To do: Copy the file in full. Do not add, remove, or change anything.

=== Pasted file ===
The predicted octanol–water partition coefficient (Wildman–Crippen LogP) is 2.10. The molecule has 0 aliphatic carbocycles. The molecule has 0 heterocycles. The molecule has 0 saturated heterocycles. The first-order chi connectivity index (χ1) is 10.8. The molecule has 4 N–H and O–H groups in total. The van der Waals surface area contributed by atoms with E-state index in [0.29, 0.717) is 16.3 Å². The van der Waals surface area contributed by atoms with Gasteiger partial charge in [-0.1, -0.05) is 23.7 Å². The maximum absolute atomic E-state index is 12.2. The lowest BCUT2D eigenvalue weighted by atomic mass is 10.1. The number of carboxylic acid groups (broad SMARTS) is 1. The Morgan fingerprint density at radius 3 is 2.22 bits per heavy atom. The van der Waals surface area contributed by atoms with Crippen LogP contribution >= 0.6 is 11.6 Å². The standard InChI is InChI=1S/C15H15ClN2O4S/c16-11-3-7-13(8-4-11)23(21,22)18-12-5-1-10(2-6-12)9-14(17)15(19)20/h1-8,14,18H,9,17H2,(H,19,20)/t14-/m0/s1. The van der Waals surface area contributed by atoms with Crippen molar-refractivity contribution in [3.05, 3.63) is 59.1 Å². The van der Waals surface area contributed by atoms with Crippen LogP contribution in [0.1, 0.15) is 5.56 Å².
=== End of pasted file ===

The predicted octanol–water partition coefficient (Wildman–Crippen LogP) is 2.10. The molecule has 0 aliphatic carbocycles. The molecule has 0 heterocycles. The molecule has 0 saturated heterocycles. The first-order chi connectivity index (χ1) is 10.8. The molecule has 4 N–H and O–H groups in total. The van der Waals surface area contributed by atoms with E-state index in [0.29, 0.717) is 16.3 Å². The van der Waals surface area contributed by atoms with Gasteiger partial charge in [-0.1, -0.05) is 23.7 Å². The maximum absolute atomic E-state index is 12.2. The lowest BCUT2D eigenvalue weighted by atomic mass is 10.1. The number of carboxylic acid groups (broad SMARTS) is 1. The Morgan fingerprint density at radius 3 is 2.22 bits per heavy atom. The van der Waals surface area contributed by atoms with Crippen LogP contribution >= 0.6 is 11.6 Å². The standard InChI is InChI=1S/C15H15ClN2O4S/c16-11-3-7-13(8-4-11)23(21,22)18-12-5-1-10(2-6-12)9-14(17)15(19)20/h1-8,14,18H,9,17H2,(H,19,20)/t14-/m0/s1. The van der Waals surface area contributed by atoms with Crippen molar-refractivity contribution in [3.05, 3.63) is 59.1 Å². The van der Waals surface area contributed by atoms with Crippen LogP contribution in [0.1, 0.15) is 5.56 Å².